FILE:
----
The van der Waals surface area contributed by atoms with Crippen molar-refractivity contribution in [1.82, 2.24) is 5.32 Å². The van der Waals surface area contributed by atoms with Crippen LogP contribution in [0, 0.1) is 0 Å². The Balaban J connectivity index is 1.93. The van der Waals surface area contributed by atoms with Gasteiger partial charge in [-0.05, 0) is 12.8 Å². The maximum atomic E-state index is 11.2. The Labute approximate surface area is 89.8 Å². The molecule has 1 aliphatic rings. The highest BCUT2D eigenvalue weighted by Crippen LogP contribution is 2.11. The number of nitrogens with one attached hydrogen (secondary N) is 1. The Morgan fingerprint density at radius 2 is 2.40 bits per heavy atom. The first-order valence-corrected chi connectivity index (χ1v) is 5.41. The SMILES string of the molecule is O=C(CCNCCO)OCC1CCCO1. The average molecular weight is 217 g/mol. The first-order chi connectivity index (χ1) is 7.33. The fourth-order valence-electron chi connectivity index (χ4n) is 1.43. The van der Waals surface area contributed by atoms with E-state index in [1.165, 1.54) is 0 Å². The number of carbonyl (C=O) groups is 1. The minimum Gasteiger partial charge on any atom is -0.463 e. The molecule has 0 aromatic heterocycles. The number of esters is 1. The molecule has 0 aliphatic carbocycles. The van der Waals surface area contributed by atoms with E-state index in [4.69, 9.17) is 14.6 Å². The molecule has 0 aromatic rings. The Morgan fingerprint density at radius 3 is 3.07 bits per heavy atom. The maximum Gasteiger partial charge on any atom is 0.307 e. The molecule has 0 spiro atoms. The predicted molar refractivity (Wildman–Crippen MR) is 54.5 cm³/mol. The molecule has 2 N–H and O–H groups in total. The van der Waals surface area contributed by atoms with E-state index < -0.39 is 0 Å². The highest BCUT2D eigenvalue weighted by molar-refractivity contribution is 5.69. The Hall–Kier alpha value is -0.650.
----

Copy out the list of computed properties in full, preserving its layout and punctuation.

The van der Waals surface area contributed by atoms with Crippen molar-refractivity contribution in [1.82, 2.24) is 5.32 Å². The van der Waals surface area contributed by atoms with Crippen LogP contribution in [0, 0.1) is 0 Å². The Balaban J connectivity index is 1.93. The van der Waals surface area contributed by atoms with Gasteiger partial charge in [-0.05, 0) is 12.8 Å². The maximum atomic E-state index is 11.2. The Labute approximate surface area is 89.8 Å². The molecule has 1 aliphatic rings. The highest BCUT2D eigenvalue weighted by Crippen LogP contribution is 2.11. The number of nitrogens with one attached hydrogen (secondary N) is 1. The Morgan fingerprint density at radius 2 is 2.40 bits per heavy atom. The first-order valence-corrected chi connectivity index (χ1v) is 5.41. The SMILES string of the molecule is O=C(CCNCCO)OCC1CCCO1. The average molecular weight is 217 g/mol. The first-order chi connectivity index (χ1) is 7.33. The fourth-order valence-electron chi connectivity index (χ4n) is 1.43. The van der Waals surface area contributed by atoms with E-state index in [1.165, 1.54) is 0 Å². The number of carbonyl (C=O) groups is 1. The minimum Gasteiger partial charge on any atom is -0.463 e. The molecule has 0 aromatic heterocycles. The number of esters is 1. The molecule has 0 aliphatic carbocycles. The van der Waals surface area contributed by atoms with E-state index in [4.69, 9.17) is 14.6 Å². The molecule has 0 aromatic rings. The Morgan fingerprint density at radius 3 is 3.07 bits per heavy atom. The maximum Gasteiger partial charge on any atom is 0.307 e. The molecule has 0 spiro atoms. The predicted molar refractivity (Wildman–Crippen MR) is 54.5 cm³/mol. The molecule has 2 N–H and O–H groups in total. The van der Waals surface area contributed by atoms with E-state index < -0.39 is 0 Å². The highest BCUT2D eigenvalue weighted by molar-refractivity contribution is 5.69. The Hall–Kier alpha value is -0.650.